8 Crazy Birds out of 10
It's simply a close up of singer Nina C. Alice's head. The photo
has an overall cyan tint to it, save for Nina's bright red lipstick.
Oh yeah, she's a blonde now. I belive it was Jani Bon Neil who said
that if Nina looked as good in 1992 as she does now, Skew Siskin would've
been huge. I have to agree. She's hot.
9 Crazy Birds out of 10
There aren't any lyrics in the 16-page booklet, and in fact, only 2
pages have any words at all (just basic production notes and minimal
credits and kudos). However, the booklet is filled with full-color artwork
and photos of the band. The booklet is so well designed, with so much
to look at, that it makes up for not having any lyrics. You can get
those at Skew Siskin's Web site anyway. And for those who like visual
aids, there are lots of pictures of Nina to drool over. It's that heavy
stock glossy paper too, so any bodily fluids that happen to drop onto
the pages can easily be wiped off.
Crazy Birds out of 10
To be completely honest, until Album of the Year, I hadn't
listened to anything released by Skew Siskin since their debut CD from
1992. But even then, this disc seems to have picked up right where that
album left off. And it's not dated sounding at all, as their sound is
basically timeless. Straight ahead rock somewhere between AC/DC and
Motörhead. In fact, Nina C. Alice's voice has sometimes been compared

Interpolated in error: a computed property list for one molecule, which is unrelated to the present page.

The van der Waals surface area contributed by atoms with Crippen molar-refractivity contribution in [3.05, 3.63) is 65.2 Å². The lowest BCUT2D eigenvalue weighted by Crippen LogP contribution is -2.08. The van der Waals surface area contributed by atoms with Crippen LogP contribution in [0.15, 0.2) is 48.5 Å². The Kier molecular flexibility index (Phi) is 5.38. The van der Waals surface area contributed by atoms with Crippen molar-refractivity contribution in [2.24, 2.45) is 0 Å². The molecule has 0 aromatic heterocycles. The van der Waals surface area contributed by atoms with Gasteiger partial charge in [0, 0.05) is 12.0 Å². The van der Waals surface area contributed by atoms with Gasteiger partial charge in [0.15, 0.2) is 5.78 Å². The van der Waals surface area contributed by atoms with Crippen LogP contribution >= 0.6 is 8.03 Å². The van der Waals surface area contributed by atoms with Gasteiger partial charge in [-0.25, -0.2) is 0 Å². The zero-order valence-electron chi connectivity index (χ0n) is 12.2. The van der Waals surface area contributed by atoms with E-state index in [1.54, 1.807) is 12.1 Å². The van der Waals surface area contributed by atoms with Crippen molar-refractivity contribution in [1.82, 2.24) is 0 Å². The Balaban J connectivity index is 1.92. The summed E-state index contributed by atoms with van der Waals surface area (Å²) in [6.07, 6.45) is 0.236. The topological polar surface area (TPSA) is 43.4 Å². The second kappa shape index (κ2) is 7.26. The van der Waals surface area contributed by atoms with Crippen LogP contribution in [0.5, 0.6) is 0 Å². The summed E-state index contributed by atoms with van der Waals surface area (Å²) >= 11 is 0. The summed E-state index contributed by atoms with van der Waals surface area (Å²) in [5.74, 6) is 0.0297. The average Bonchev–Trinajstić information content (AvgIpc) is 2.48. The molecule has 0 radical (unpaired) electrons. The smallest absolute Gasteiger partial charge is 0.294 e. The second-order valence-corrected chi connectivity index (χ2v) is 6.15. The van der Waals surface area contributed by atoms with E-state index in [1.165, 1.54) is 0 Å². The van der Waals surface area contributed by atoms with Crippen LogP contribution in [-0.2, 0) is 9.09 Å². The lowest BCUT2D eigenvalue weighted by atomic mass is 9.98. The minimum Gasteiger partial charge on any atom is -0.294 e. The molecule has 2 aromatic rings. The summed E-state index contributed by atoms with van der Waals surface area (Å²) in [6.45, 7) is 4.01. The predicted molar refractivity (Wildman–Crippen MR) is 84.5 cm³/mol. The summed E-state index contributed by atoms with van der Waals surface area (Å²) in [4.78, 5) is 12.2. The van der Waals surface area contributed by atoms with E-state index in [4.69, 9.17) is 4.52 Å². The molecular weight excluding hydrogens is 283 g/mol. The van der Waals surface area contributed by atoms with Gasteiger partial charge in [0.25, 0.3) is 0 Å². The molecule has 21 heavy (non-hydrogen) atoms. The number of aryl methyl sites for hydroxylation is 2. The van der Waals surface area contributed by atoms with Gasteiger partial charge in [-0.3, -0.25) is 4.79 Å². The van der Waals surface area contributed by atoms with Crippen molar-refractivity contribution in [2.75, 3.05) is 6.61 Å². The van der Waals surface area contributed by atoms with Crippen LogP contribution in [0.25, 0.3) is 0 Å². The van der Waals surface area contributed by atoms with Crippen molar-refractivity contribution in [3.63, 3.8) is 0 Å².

to a female version of Lemmy, and that especially rings true on the
album's opener, "We Hate," and another one called "White
Trash." At the same time, she manages to sound soulful and sultry
-- 2 adjectives I couldn't even fathom using to describe the vocal stylings
of Lemmy. Not all of the songs here can be put into any one category.
There are 14 tracks altogether on this disc; some are straight-up cock
rockers, as in "The Goddess" and "All Fired Up,"
whereas some are trippy and experimental sounding (check out "Hate,
Lies" and "Strike Me Blind"). Largely due to the Hendrix-modeled
guitar work of Jim Voxx, and likely helped by Skew Siskin's new rhythm
section, every song packs a punch, and not a ballad to be found. Well,
except for maybe "War and Peace Song," yet that one's so eerie
sounding that it could have been written by Alice Cooper during the
Welcome to my Nightmare era. Both modern and old school, this
disc gives me a hard-on.
Comments: Nina C. Alice did
20 Questions back with us in
October 2003, just before Album of the Year was released. I
don't think this disc actually got any 'Album of the Year' awards, but
it probably should have. It's fucking great. Yet it was only relased
in Europe, so if you're in North America, you won't find it at your
local Wal-Mart or Best Buy. Try a specialty CD shop or, better yet,
order it online. It's worth the few extra bucks you'll pay to have it